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Why measure chlorophyll using aircraft ocean color sensors?
The distribution of phytoplankton in estuaries and coastal waters is characterized by high spatial and temporal variability. Phytoplankton “blooms” may be short-lived and patchy, making it difficult to sample them effectively using traditional methods. Aircraft can monitor the entire Bay in less than a day, providing a rapid assessment of surface water conditions.
What is the spring “bloom”?
The annual cycle of phytoplankton in Chesapeake Bay is dominated by a spring "bloom" that constitutes the highest biomass of the year. This bloom, composed mainly of diatoms that are phytoplankton typical of rich marine systems, is the source of particulate organic material that leads to anoxia in the deep channel of the main stem Bay in summer. Chl-a concentrations in the spring bloom often exceed 30 mg m-3 in a significant part of the estuary. Several characteristics of the spring chl-a maximum are highly variable among years, including the timing, position, and magnitude of the peak.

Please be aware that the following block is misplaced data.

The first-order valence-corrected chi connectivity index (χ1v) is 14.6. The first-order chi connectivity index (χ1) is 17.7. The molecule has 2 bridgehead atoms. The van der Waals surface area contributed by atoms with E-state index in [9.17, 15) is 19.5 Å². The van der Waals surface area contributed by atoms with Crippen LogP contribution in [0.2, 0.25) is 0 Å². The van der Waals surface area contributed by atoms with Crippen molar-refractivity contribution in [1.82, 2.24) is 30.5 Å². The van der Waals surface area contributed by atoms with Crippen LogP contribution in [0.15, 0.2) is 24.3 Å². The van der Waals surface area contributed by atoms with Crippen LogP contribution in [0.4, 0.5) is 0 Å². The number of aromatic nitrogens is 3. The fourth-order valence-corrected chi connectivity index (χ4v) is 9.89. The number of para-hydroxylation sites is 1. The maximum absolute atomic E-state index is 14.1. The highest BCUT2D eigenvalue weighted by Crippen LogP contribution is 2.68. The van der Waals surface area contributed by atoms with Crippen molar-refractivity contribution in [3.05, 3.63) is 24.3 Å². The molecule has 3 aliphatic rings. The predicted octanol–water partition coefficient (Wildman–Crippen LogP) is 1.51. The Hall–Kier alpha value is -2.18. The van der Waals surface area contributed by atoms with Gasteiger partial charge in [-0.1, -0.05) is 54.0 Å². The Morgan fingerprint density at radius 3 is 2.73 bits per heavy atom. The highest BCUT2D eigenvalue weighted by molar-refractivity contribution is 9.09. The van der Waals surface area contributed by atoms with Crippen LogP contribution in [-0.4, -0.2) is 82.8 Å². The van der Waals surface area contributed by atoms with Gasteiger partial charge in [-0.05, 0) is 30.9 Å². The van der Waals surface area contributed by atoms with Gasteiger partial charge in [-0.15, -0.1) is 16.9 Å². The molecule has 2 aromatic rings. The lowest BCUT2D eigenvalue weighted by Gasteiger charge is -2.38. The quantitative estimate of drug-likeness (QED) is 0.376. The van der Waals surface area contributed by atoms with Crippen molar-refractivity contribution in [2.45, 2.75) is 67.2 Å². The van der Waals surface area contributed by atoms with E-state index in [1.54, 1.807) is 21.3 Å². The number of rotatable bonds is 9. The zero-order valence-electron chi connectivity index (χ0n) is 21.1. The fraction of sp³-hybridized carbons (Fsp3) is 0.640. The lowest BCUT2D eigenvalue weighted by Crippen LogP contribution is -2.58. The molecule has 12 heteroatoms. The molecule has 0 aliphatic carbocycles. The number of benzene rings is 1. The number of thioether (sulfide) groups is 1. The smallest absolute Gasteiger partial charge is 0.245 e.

What happens in summer?
By late spring, chl-a concentrations generally decline in the lower Bay as nutrients, particularly nitrogen, become depleted. In summer, motile forms of phytoplankton that have flagella replace the diatoms of spring. Several dinoflagellate species often reach red-tide proportions in late spring and summer with concentrations that may reach 50-100 mg m-3. The high densities that are attained in these blooms are extremely patchy and are often more prevalent on the western side of the main stem Bay and in the mouths of some tributaries. By late summer to fall, chl-a declines throughout the Bay.